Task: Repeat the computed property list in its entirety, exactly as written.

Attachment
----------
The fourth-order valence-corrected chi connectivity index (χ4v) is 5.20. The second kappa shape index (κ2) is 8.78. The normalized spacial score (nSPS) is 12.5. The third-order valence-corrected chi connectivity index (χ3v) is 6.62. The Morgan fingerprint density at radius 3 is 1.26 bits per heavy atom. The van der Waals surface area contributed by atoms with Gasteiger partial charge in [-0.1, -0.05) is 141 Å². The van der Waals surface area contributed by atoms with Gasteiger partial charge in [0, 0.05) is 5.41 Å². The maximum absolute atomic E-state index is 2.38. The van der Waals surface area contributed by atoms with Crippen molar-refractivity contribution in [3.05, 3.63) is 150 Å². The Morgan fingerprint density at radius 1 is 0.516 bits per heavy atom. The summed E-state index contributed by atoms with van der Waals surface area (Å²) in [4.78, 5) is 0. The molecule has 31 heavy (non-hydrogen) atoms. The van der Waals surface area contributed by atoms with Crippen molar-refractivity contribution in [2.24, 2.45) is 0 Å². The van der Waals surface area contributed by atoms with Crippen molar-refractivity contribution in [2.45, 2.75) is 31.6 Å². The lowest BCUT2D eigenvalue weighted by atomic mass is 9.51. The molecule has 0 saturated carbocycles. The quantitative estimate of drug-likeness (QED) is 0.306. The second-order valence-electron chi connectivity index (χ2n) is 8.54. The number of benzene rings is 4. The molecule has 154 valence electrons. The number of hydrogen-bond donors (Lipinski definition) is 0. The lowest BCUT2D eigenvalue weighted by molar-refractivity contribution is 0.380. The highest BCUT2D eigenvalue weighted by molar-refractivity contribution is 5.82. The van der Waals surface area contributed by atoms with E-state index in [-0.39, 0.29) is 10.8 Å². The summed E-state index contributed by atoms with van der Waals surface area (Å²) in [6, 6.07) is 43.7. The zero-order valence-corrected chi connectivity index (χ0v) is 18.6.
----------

The fourth-order valence-corrected chi connectivity index (χ4v) is 5.20. The second kappa shape index (κ2) is 8.78. The normalized spacial score (nSPS) is 12.5. The third-order valence-corrected chi connectivity index (χ3v) is 6.62. The Morgan fingerprint density at radius 3 is 1.26 bits per heavy atom. The van der Waals surface area contributed by atoms with Gasteiger partial charge in [-0.1, -0.05) is 141 Å². The van der Waals surface area contributed by atoms with Gasteiger partial charge in [0, 0.05) is 5.41 Å². The maximum absolute atomic E-state index is 2.38. The van der Waals surface area contributed by atoms with Crippen molar-refractivity contribution in [3.05, 3.63) is 150 Å². The Morgan fingerprint density at radius 1 is 0.516 bits per heavy atom. The summed E-state index contributed by atoms with van der Waals surface area (Å²) in [4.78, 5) is 0. The molecule has 31 heavy (non-hydrogen) atoms. The van der Waals surface area contributed by atoms with Crippen molar-refractivity contribution in [2.24, 2.45) is 0 Å². The van der Waals surface area contributed by atoms with Crippen molar-refractivity contribution in [2.45, 2.75) is 31.6 Å². The lowest BCUT2D eigenvalue weighted by atomic mass is 9.51. The molecule has 0 saturated carbocycles. The quantitative estimate of drug-likeness (QED) is 0.306. The second-order valence-electron chi connectivity index (χ2n) is 8.54. The number of benzene rings is 4. The molecule has 154 valence electrons. The number of hydrogen-bond donors (Lipinski definition) is 0. The lowest BCUT2D eigenvalue weighted by molar-refractivity contribution is 0.380. The highest BCUT2D eigenvalue weighted by molar-refractivity contribution is 5.82. The van der Waals surface area contributed by atoms with E-state index in [-0.39, 0.29) is 10.8 Å². The summed E-state index contributed by atoms with van der Waals surface area (Å²) in [6, 6.07) is 43.7. The zero-order valence-corrected chi connectivity index (χ0v) is 18.6.